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Initialize environment

This case will introduce what is environment and how to initialize an environment.

What is environment#

An Application development team usually needs to initialize some shared environment for users. An environment is a logical concept that represents a set of common resources for Applications.

For example, a team usually wants two environments: one for development, and one for production.

In general, the resource types that can be initialized include the following types:

  1. One or more Kubernetes clusters. Different environments may need different sizes and versions of Kubernetes clusters. Environment initialization can also manage multiple clusters .

  2. Any type of Kubernetes custom resources (CRDS) and system plug-ins can be set up in environment initialization.

  3. All kinds of shared resources and services. For example. shared resources in microservices. These shared resources can be a microservice component, cloud database, cache, load balancer, API gateway, and so on.

  4. Various management policies and processes. An environment may have different global policies. The policy can be chaos test, security scan, SLO and son on; the process can be initializing a database table, registering an automatic discovery configuration, and so on.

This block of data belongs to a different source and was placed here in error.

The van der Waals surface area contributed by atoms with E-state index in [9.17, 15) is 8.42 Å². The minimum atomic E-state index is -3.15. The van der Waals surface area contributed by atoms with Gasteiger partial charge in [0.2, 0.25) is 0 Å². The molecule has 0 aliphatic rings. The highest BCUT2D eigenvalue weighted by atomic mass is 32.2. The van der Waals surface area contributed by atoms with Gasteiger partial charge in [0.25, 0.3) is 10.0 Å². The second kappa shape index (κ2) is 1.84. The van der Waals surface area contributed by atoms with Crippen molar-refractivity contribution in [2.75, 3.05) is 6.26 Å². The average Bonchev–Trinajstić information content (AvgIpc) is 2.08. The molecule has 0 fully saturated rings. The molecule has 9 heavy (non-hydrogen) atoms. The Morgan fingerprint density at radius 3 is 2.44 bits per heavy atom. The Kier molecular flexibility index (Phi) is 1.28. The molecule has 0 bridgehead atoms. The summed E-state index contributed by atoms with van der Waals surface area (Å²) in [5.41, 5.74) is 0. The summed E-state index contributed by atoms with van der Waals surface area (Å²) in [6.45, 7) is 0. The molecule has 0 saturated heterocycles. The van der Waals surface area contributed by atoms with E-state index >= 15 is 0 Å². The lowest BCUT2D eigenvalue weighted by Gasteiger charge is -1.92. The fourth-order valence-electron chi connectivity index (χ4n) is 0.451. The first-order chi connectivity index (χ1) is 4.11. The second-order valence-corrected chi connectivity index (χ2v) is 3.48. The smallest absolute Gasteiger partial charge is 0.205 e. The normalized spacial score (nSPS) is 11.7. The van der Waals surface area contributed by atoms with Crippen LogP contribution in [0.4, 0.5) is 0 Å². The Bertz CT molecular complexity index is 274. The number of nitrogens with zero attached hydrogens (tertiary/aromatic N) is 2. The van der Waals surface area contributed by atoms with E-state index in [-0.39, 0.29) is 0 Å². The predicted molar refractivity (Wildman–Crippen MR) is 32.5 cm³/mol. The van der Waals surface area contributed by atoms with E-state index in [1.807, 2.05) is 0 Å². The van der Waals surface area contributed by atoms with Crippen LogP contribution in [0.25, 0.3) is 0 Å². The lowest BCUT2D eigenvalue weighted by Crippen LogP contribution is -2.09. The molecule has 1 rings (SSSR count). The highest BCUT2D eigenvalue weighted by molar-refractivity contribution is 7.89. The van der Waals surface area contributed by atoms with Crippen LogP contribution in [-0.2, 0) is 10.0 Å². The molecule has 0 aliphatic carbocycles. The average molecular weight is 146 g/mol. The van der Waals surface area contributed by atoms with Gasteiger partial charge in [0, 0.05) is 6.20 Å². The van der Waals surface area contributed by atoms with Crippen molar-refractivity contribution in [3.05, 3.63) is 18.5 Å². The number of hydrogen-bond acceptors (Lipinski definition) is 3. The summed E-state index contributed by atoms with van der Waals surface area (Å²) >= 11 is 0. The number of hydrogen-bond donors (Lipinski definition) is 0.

KubeVela allows you to use different resources to initialize the environment.

You can use the Policy and Workflow in your Application. Note that there may be dependencies between initializations, we can use depends-on-app in workflow to do it.

The initialization of different environments has dependencies. Common resources can be separated as dependencies. In this way, reusable initialization modules can be formed.

For example, if both the test and develop environments rely on the same controllers, these controllers can be pulled out and initialized as separate environments, specifying dependency initialization in both the development and test environments.

How to use#

Directly use Application for initialization#

Make sure your KubeVela version is v1.1.6+.

If we want to use some CRD controller like OpenKruise in cluster, we can use Helm to initialize kruise.